Connecticut law on drug possession and trafficking establishes crimes that are committed when a person holds or sells illegal drugs (or legal drugs obtained illegally). However, there is another type of drug-related crime that is commonly charged, referred to as possession of drug paraphernalia. If you have been charged with this, either on its own or on top of a drug possession charge, it is crucial to understand that it can sometimes be treated as a relatively minor infraction, but in some cases, can lead to additional fines and even jail time.
Hard to Define
Possession of drug paraphernalia is a fairly common offense, with Connecticut law on the subject following the same patterns as are seen in other jurisdictions. The relevant statute holds that it is illegal to either use drug paraphernalia, or to possess it with the intent to use. The definition of drug paraphernalia, however, is extremely wide, covering seemingly every possible manner in which an item can be used to use, sell, or handle drugs - meaning that if you are arrested for drug possession, you may very well face a paraphernalia charge if anything even remotely related to drugs can be found in the near area or in your possession.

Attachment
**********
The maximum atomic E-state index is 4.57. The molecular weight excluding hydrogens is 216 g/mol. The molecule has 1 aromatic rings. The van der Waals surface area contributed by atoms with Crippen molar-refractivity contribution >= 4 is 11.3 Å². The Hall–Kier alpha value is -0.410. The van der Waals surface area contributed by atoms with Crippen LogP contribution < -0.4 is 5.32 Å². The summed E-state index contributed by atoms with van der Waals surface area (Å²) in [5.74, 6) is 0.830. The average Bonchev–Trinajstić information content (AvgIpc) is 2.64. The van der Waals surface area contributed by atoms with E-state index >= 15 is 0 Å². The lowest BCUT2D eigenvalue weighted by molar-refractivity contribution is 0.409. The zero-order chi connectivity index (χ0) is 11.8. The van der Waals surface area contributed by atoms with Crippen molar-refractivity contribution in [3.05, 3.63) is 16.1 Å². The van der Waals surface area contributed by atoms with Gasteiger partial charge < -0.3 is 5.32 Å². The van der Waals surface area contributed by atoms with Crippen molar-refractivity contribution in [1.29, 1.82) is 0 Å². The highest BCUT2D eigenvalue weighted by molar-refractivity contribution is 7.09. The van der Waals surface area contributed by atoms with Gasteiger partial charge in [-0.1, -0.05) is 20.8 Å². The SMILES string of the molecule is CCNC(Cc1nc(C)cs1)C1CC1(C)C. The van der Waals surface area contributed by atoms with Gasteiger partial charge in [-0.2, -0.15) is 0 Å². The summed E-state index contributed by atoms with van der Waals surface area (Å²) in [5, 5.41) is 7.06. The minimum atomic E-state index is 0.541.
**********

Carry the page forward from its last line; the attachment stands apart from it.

In order to establish your guilt in this particular crime, State’s Attorneys must prove that you had actual or constructive possession (essentially, either possession or control over the item) and that you knew what the item was and/or knew its purpose. So, for example, if you are asked to hold onto a water pipe for a friend, but do not know what it is, or know what it is used for, you cannot be charged with possession of drug paraphernalia because you had no intent to do so....